So – is there an actual solution to this massive waste issue, or is everybody still looking at futures that are still unproven and untested?
I can tell you from experience, that to go down the route of being the first intrepid user will be a nerve-wracking experience at the least, and at the most may soon suck every penny from your coffers.
Unfortunately there is only one solution for most people, and that is to wait until a technology is proven, and there is a working site to crawl all over. Pity about the mountain of toxic, rotting and festering waste getting taller and smellier, or the landfills filling up, or the toxic smoke-belching smokestacks continuing to puther all sorts of nasty, food-chain modifying poisons over our countryside.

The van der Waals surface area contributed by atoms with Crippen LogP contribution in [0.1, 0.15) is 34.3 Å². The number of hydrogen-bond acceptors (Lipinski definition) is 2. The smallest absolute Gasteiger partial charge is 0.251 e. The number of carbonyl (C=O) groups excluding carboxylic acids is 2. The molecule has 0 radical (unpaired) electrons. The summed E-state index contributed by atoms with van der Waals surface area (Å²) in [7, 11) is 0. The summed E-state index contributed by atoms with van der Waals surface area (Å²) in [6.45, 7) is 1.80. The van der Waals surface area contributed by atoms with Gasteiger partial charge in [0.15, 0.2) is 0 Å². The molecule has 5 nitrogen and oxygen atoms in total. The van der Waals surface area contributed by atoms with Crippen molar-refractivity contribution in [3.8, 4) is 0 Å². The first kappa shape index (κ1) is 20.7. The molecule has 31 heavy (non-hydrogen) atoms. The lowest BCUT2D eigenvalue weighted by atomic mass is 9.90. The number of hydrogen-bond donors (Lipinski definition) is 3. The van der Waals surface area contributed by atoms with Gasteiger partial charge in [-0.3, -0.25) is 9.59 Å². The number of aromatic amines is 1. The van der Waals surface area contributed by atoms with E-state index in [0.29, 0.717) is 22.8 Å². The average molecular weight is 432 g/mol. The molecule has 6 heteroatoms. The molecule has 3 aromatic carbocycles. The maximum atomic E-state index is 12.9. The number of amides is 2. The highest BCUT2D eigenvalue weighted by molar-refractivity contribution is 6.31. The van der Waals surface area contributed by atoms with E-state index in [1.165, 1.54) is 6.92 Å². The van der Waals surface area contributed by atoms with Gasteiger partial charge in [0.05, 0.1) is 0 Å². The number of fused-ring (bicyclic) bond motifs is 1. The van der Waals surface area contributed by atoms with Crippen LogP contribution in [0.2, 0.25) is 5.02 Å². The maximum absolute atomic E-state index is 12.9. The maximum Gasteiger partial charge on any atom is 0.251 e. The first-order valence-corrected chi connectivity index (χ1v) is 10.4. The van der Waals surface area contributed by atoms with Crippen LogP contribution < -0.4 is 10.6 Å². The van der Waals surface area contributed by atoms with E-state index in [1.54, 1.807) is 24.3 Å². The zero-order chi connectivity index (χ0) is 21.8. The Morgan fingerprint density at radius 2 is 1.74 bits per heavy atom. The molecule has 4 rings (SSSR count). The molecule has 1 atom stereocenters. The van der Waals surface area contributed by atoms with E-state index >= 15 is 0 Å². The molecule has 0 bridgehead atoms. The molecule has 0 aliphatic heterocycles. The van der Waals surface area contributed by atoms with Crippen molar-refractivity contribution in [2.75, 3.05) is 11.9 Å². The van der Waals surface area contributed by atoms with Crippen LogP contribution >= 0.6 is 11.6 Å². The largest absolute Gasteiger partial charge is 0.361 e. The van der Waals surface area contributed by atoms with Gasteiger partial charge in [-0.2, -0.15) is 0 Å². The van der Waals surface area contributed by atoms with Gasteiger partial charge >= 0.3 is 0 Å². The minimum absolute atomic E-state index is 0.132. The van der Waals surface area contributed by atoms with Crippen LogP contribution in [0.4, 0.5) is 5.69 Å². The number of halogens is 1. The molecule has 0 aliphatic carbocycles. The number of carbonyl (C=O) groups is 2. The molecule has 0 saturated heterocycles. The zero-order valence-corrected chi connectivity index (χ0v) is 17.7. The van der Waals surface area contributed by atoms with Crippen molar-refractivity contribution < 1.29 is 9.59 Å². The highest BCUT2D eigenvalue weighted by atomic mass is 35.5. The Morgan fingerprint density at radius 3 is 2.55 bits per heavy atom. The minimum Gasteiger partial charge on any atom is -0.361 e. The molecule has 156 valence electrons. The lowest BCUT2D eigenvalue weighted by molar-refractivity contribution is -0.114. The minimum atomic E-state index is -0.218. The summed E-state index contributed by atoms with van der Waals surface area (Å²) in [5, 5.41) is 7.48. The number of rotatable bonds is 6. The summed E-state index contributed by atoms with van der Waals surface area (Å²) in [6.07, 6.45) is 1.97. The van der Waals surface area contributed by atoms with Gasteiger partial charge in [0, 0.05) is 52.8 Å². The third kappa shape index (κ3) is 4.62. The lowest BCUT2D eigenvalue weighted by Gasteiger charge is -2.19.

So, before you make any decision on your waste management, make sure there is a fully operational and tested plant – anywhere in the world – that is fully functional and proven, and all the relevant operating licences have already been granted and are fully in place.
Without that – Caveat Emptor is the name of the game…
Geoff Morris has been examining the issues of waste management solutions for some considerable time now, both for sustainable humanitarian projects, as well as full on commercial enterprises. If you would like to know what is really available and proven out there, just get in touch with us.